If you praise someone’s great moral character when it is in your best interest but refuse to do so when it is not, you aren’t doing it right.
That’s what I thought after Utah Sen. Mitt Romney collected a wheelbarrow full of fair-weather friends in the wake of his vote to convict President Trump during his impeachment trial. It took America’s liberals about .00009 seconds to heap praise upon the 2012 GOP presidential nominee, a man they once pilloried as: a murderer, a tax cheat, a felon, a robber baron who destroys jobs and hates workers, a misogynist who would return women to the 1950s, and a joke for worrying about Russia’s malign influence on the world.
Romney was reborn a liberal hero when he explained his impeachment thinking like this: “As a senator juror, I swore an oath before God to exercise impartial justice. I am profoundly religious. My faith is at the heart of who I am.”
This is a perfectly fine way to arrive at a decision of this magnitude — laudable, even — and wholly consistent with the way Romney approached his politics in 2012 when running against President Obama. It’s surprising that Democrats would suddenly get on board with such a faith and politics rationale.
If you are a liberal extolling Romney today, ask yourself this question: What if Romney’s declaration had been about a vote to upend Roe vs. Wade? The pro-life Romney once wrote: “I believe that abortion is the wrong choice except in cases of incest, rape, and to save the life of the mother.”
Or do a gut check on yourself if he were announcing his position on same-sex marriage.“As a society,” Romney said in 2012, “I think we’re better off if we encourage the establishment of homes with a mother and a father.” He said that same-sex marriage isn’t “appropriate and needed for a strong society.”
And, finally, ask yourself this: What if Trump gets another Supreme Court vacancy to fill and Romney casts the deciding vote for a justice that fits his socially conservative worldview? Will you stand with Romney on that day and praise his “moral courage”? After all, the vote to confirm would have been born of the same faith that led Romney to convict the president.
Still on the Mitt bandwagon, liberals? I didn’t think so.
I worked my heart out for Romney’s presidential campaign in 2012 and came to believe that he was indeed a compassionate man possessed of great moral courage who would have been a terrific commander in chief, who deeply loved his family and country, but who lacked the intangible, next-level political skills required to win a presidential campaign. (It’s true — he just isn’t as good at campaigning as Bill Clinton, George W. Bush, Obama or Trump.)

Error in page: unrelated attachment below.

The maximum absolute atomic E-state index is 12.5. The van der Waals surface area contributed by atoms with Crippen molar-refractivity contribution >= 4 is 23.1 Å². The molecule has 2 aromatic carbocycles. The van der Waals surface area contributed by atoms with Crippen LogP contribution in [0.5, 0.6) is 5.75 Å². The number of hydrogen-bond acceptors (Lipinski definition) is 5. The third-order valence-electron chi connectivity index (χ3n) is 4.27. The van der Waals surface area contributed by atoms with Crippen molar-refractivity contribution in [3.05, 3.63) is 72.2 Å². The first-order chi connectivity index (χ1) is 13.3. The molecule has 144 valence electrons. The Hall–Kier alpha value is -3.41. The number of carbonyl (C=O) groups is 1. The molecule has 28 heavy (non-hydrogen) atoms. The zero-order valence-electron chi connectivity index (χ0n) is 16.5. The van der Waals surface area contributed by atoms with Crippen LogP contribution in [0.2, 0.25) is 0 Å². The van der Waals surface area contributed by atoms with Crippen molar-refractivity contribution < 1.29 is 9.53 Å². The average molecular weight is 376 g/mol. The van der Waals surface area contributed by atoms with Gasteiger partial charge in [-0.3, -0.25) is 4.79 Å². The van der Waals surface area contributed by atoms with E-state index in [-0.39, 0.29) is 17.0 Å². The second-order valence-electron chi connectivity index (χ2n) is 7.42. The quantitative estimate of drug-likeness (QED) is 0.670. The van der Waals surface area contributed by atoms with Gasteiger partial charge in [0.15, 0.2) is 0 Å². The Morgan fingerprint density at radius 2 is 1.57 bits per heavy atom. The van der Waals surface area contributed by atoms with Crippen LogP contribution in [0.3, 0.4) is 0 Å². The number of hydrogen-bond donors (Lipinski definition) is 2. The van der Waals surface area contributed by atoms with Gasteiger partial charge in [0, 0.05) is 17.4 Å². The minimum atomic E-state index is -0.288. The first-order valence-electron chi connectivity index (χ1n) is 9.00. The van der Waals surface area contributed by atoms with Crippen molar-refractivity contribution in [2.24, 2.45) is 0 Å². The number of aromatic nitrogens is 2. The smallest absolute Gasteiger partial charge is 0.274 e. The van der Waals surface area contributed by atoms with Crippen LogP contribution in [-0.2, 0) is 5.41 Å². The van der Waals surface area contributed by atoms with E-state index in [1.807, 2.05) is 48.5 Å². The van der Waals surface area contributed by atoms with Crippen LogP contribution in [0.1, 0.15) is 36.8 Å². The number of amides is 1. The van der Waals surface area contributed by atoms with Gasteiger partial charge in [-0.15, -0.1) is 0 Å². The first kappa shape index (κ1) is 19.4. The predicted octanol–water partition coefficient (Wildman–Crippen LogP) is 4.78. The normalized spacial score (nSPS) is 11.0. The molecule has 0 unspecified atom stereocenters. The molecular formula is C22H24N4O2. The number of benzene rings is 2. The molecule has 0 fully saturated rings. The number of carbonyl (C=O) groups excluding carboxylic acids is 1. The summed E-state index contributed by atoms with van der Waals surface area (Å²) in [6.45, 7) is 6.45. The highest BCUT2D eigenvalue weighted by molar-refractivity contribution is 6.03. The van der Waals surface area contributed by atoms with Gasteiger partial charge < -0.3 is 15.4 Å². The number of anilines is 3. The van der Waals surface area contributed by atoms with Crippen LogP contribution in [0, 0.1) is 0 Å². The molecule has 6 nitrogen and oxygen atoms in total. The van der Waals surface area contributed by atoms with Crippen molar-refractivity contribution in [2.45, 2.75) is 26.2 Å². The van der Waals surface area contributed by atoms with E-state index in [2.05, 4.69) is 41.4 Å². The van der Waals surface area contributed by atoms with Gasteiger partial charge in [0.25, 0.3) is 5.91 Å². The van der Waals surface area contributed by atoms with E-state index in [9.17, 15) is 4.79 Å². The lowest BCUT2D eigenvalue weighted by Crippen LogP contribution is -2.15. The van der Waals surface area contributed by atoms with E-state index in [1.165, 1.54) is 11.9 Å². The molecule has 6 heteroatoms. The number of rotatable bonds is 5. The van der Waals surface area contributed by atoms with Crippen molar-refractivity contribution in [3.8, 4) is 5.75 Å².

Many in my party are also proving to be Romney’s fair-weather friends, or perhaps bad-weather enemies. They vehemently disagree with his conclusion that the president is guilty of abuse of power and should be thrown out of office and off the 2020 ballot. But just as liberals are wrong to cravenly adopt Romney now that it serves a political purpose, the GOP is wrong to organize an outrage mob against him.
Of course, Republicans and Trump have every right to feel angry. In his post-impeachment news conference, the president accused Romney of using “religion as a crutch” and he predicted that Romney’s poll numbers were “going down … big.” His unhappiness is understandable.
But just as Democrats haven’t gained a caucus member, any loose GOP talk of excommunicating Romney is not just wrong, it makes no sense as Republicans seek to hold the White House, the Senate and to retake the House.
Senate Majority Leader Mitch McConnell has learned to play the long game with his conference members, even when they go the wrong way on things. Although he was “surprised and disappointed” in Romney, McConnell took a wise posture when asked how long Utah’s junior senator would be in the doghouse:
“We don’t have any doghouses here. The most important vote is the next vote,” McConnell said.
Romney is a Republican. His vote against the president doesn’t change that, even though it robbed Republicans of their narrative that Democrats pursued a completely partisan impeachment.
Even without that talking point, however, the president is in a terrific position: He has the highest job approval of his presidency and his ratings on handling the economy are better than any president since George W. Bush in the wake of 9/11, according to Gallup. The Democrats’ primary is in disarray and they may even nominate a socialist to run against him. One impeachment vote to convict — soon lost to history, even if it came from a principled Republican — won’t hinder the former or help the latter.
Scott Jennings is a former advisor to President George W. Bush and Mitch McConnell and a CNN contributor. He is a contributing writer to Opinion. Twitter: @ScottJenningsKY